There is a fundamental flaw in information technology, or at least in the way it is most commonly delivered. Most technology systems are developed under the assumption that all people will use the system primarily in the same way. Sure, there are some options built in — perhaps the same action can be initiated by either clicking on a button, selecting a menu item or invoking a keyboard short-cut. The problem is that when every variation needs to be coded into the system, the prospect of providing personalized software programs to every individual is impractical.
Organizations have been using data virtualization to collect and integrate data from various sources, and in different formats, to create a single source of truth without redundancy or overlap, thus improving and accelerating decision-making giving them a competitive advantage in the market. Our research shows that data virtualization is popular in the big data world. One-quarter (27%) of participants in our Data Lake Dynamic Insights Research reported they were currently using data virtualization, and another two-quarters (46%) planned to include data virtualization in the future. Even more interesting, those who are using data virtualization reported higher rates of satisfaction (79%) with their data lake than those who are not (36%). Our Analytics and Data Benchmark Research shows more than one-third of organizations (37%) are using data virtualization in that context. Here, too, those using data virtualization reported higher levels of satisfaction (88%) than those that are not (66%).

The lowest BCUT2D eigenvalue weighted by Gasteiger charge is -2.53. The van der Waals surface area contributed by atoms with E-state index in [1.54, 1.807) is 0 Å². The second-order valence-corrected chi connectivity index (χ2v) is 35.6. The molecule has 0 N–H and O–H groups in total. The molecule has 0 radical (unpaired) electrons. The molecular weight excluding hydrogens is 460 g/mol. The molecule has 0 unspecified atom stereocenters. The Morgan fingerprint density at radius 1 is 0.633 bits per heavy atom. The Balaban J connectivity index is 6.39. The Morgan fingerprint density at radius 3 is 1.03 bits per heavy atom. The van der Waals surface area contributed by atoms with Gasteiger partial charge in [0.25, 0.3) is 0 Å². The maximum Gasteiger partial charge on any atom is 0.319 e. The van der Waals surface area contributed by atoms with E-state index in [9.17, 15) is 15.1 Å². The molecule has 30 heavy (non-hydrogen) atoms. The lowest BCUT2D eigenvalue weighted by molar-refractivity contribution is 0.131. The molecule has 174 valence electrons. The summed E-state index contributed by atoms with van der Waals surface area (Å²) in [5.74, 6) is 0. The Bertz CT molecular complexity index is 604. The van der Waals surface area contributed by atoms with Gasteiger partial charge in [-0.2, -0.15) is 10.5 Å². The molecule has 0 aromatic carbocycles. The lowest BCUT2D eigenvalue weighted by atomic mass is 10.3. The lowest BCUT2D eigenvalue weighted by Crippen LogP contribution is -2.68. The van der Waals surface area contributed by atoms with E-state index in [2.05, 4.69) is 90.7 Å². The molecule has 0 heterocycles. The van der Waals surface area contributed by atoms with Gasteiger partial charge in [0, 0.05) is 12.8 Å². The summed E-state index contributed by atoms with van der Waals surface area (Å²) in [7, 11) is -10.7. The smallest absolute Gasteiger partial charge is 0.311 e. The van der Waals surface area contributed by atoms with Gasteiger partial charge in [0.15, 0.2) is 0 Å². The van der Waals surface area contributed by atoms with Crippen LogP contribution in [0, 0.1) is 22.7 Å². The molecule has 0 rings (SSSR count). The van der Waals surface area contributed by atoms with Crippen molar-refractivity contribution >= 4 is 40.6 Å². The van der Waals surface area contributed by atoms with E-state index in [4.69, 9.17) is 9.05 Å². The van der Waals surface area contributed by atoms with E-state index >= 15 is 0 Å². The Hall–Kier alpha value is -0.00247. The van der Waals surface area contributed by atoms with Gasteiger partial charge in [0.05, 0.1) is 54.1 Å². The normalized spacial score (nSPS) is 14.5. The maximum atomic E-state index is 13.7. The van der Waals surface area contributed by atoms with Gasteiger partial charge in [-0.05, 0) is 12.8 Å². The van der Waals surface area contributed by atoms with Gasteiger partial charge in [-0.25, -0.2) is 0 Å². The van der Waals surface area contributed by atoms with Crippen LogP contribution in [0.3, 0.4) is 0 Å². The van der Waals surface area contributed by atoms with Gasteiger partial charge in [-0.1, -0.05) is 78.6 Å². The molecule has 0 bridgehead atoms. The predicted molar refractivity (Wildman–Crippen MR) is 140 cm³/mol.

I have written previously that the world of data and analytics will become more and more centered around real-time, streaming data. Data is created constantly and increasingly is being collected simultaneously. Technology advances now enable organizations to process and analyze information as it is being collected to respond in real time to opportunities and threats. Not all use cases require real-time analysis and response, but many do, including multiple use cases that can improve customer experiences. For example, best-in-class e-commerce interactions should provide real-time updates on inventory status to avoid stock-out or back-order situations. Customer service interactions should provide real-time recommendations that minimize the time to resolution. Location-based offers should be targeted at the customer’s current location, not their location several minutes ago. Another domain where real-time analyses are critical is internet of things (IoT) applications. Additionally, use cases like predictive maintenance require timely information to prevent equipment failures that help avoid additional costs and damage.